More on Win2K-NT 4.0 Coexistence
Several issues can crop up when you run a mixed environment of Windows 2000 and Windows NT 4.0 systems in an NT 4.0 domain. After writing about some of these issues last week, I received a great deal of reader feedback. This week, I clarify a few issues and happily pass on tips that readers sent my way. Thanks to all of you for your feedback—keep it coming.

  • Password Problem Follow-up. Last week, I wrote about a problem I experienced when changing an expired password on a Win2K workstation that was a member of an NT 4.0 domain. Thanks to the readers who responded, we now have a solution. To ensure that Win2K users can successfully change expired passwords for NT 4.0 accounts, you must disable the "User must logon to change password" option (User Manager displays this check box when you select the Account option on the Policies menu). Disabling this feature affects all accounts in the domain, so I’m not very comfortable with this solution's security implications. However, I tested the solution, and it works as advertised.
  • Running NT 4.0’s User and Server Manager on Win2K. Last week, I discussed creating a shortcut to User Manager on my Win2K Advanced Server machine so that I could manage the NT 4.0 domain account database without walking downstairs. In response, one reader pointed out that the Windows 2000 Server Resource Kit contains several utilities you can use to manage NT 4.0 systems from a Win2K desktop. After installing the resource kit, you’ll find a plethora of tools in the Network Management Tools folder. Although most of the tools run only from the command line and have unusually cryptic and poorly documented argument lists, the Win2K versions of User Manager for Domains and Server Manager have the same GUI that NT 4.0's native applets employ. I tried both utilities and was pleasantly surprised by how well they work.

    If you prefer to add or modify Win2K or NT 4.0 user accounts from the command line, check out the Console User Manager utility (cusrmgr.exe). And while we’re on the subject of user accounts, you might want to try the user status utility usrstat.exe, which displays the full name and last logon time for each user in a domain. If you maintain a large NT 4.0 account database, you should pipe this utility's output to a file.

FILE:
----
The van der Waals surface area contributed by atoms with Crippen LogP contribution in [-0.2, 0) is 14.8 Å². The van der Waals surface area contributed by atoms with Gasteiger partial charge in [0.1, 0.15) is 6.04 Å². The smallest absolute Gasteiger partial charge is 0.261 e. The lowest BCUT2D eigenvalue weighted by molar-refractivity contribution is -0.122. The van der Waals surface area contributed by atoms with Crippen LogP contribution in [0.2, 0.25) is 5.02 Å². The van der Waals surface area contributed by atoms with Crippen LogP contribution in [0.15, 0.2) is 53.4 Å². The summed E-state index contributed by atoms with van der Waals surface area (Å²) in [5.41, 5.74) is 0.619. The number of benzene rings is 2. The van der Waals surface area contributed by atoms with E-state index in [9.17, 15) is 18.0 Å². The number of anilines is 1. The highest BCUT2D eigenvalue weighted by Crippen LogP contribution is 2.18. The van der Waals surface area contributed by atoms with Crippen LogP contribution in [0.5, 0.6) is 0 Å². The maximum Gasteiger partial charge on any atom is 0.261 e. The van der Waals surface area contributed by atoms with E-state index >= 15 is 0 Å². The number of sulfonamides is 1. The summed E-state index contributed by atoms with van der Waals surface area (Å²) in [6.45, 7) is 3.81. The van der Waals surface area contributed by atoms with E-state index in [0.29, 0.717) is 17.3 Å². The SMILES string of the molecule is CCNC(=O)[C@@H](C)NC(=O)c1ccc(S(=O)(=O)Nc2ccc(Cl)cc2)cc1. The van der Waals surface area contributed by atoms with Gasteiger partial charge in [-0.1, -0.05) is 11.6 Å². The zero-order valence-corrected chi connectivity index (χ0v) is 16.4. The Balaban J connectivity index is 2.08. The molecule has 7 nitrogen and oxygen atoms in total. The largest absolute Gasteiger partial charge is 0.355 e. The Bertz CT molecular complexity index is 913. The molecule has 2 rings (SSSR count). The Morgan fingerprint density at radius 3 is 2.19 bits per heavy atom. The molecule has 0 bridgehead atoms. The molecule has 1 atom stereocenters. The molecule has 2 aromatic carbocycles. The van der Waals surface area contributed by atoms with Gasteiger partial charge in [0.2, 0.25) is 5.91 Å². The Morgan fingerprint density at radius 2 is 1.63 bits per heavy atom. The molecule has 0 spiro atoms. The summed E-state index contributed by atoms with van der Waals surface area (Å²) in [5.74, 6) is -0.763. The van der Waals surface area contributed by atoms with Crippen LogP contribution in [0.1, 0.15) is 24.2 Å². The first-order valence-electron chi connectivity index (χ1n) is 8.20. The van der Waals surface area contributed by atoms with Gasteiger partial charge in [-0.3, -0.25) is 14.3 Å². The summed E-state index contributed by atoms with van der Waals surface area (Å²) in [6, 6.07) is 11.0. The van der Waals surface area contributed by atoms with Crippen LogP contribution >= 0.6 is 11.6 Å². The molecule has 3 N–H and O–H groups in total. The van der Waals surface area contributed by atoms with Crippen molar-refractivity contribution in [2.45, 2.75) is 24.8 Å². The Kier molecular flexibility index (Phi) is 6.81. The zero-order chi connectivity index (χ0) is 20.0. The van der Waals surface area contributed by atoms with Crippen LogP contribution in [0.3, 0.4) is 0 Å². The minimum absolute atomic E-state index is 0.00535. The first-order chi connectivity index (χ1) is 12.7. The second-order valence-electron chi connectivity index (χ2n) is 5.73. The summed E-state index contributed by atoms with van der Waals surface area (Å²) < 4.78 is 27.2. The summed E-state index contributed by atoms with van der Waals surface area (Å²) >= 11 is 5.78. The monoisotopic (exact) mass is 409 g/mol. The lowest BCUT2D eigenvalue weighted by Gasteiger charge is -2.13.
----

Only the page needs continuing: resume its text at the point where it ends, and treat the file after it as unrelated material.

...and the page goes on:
• Win2K-NT 4.0 Time Synchronization. One reader wrote to say that he tried to set up an NT 4.0 time server that his Win2K systems could use for synchronization, but he discovered that the timesrv.exe utility from the original Windows NT 4.0 Server Resource Kit doesn't support the Network Time Protocol (NTP) that Win2K systems need. After some exploration, I discovered that Microsoft has released updates for w32time and timesrv, the tools you need to successfully set up an NT 4.0 system that operates as an official time server. However, the updates are hidden in a most unlikely spot: a folder called Y2kfix at Microsoft’s FTP site. You can download the tools and documentation from ftp.microsoft.com/reskit/y2kfix/x86. Microsoft article Q258059 contains all the information you need to create an NT 4.0 NTP server.

New Win2K Bug Fixes

  • Roaming Profile Update Fix. Microsoft article Q265357 indicates that when you implement a roaming user profile and enable the "Delete roaming profile cache" policy, a bug in Win2K prevents the system from updating the profile. The article is vague about the symptoms this problem displays, but it indicates that you can call Microsoft Support for the bug fix, a new version of rsabase.dll released July 11.
  • FAT32-to-NTFS Conversion Fix. Here’s the scenario: You install Win2K on a 20GB or larger IDE hard disk and select FAT32 for the initial drive format. When you attempt to convert the drive to NTFS, the conversion fails with the message, "Conversion failed, not enough disk space on drive"— even though the drive has as much as 18GB of free space. Microsoft article Q271644 indicates that Win2K doesn't calculate the Logical Block Addressing (LBA) correctly for certain large IDE drives. Call Microsoft Support for the bug fix, which updates four files: atapi.sys, intelide.sys, pciide.sys, and pciidex.sys.
  • DCPromo Fix. If you run dcpromo.exe and it fails, check the Dcpromo log file for the error message, "The replication system encountered an internal error." According to Microsoft article Q267887, dcpromo.exe replication fails and generates an internal error when it attempts to replicate a tombstone with a phantom parent. The replication process tries to read the globally unique ID (GUID) of the parent tombstone to send to the destination, but fails when it finds that the parent is a phantom rather than a live object or a tombstone. The bug fix, which you can only get directly from Microsoft Support, updates two files, ntdsa.dll and samsrv.dll. The files have a release dates of July 21 and July 19, respectively.